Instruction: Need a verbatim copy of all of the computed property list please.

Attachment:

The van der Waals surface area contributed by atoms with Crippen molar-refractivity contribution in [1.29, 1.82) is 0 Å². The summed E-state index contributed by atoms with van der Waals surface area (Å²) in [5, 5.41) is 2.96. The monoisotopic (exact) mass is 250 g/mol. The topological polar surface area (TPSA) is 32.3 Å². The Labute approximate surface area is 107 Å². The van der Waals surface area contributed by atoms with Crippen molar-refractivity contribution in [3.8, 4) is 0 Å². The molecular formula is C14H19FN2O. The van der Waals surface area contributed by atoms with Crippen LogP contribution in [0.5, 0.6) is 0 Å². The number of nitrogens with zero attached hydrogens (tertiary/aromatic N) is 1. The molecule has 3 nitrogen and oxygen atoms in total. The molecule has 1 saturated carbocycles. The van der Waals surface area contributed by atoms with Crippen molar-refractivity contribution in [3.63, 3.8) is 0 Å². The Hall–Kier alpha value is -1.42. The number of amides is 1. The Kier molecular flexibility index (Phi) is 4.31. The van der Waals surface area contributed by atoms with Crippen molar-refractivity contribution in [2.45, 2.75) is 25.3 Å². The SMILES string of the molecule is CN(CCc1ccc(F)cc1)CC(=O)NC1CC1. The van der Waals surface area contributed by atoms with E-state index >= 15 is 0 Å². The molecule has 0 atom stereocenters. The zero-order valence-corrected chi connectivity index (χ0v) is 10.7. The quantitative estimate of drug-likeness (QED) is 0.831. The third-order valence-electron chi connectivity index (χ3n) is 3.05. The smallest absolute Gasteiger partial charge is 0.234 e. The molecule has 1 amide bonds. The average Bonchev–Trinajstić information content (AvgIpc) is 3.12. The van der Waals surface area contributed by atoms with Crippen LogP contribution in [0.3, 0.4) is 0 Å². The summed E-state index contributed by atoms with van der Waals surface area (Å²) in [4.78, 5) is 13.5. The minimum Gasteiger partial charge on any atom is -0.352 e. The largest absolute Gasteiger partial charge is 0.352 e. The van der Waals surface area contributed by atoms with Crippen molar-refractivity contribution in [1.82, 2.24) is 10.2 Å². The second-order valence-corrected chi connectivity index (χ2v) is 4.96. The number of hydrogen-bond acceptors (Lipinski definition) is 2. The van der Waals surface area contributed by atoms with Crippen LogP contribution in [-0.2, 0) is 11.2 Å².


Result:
The van der Waals surface area contributed by atoms with Crippen molar-refractivity contribution in [1.29, 1.82) is 0 Å². The summed E-state index contributed by atoms with van der Waals surface area (Å²) in [5, 5.41) is 2.96. The monoisotopic (exact) mass is 250 g/mol. The topological polar surface area (TPSA) is 32.3 Å². The Labute approximate surface area is 107 Å². The van der Waals surface area contributed by atoms with Crippen molar-refractivity contribution in [3.8, 4) is 0 Å². The molecular formula is C14H19FN2O. The van der Waals surface area contributed by atoms with Crippen LogP contribution in [0.5, 0.6) is 0 Å². The number of nitrogens with zero attached hydrogens (tertiary/aromatic N) is 1. The molecule has 3 nitrogen and oxygen atoms in total. The molecule has 1 saturated carbocycles. The van der Waals surface area contributed by atoms with Crippen molar-refractivity contribution in [3.63, 3.8) is 0 Å². The Hall–Kier alpha value is -1.42. The number of amides is 1. The Kier molecular flexibility index (Phi) is 4.31. The van der Waals surface area contributed by atoms with Crippen molar-refractivity contribution in [2.45, 2.75) is 25.3 Å². The SMILES string of the molecule is CN(CCc1ccc(F)cc1)CC(=O)NC1CC1. The van der Waals surface area contributed by atoms with E-state index >= 15 is 0 Å². The molecule has 0 atom stereocenters. The zero-order valence-corrected chi connectivity index (χ0v) is 10.7. The quantitative estimate of drug-likeness (QED) is 0.831. The third-order valence-electron chi connectivity index (χ3n) is 3.05. The smallest absolute Gasteiger partial charge is 0.234 e. The molecule has 1 amide bonds. The average Bonchev–Trinajstić information content (AvgIpc) is 3.12. The van der Waals surface area contributed by atoms with Crippen LogP contribution in [0.3, 0.4) is 0 Å². The summed E-state index contributed by atoms with van der Waals surface area (Å²) in [4.78, 5) is 13.5. The minimum Gasteiger partial charge on any atom is -0.352 e. The largest absolute Gasteiger partial charge is 0.352 e. The van der Waals surface area contributed by atoms with Crippen molar-refractivity contribution in [1.82, 2.24) is 10.2 Å². The second-order valence-corrected chi connectivity index (χ2v) is 4.96. The number of hydrogen-bond acceptors (Lipinski definition) is 2. The van der Waals surface area contributed by atoms with Crippen LogP contribution in [-0.2, 0) is 11.2 Å².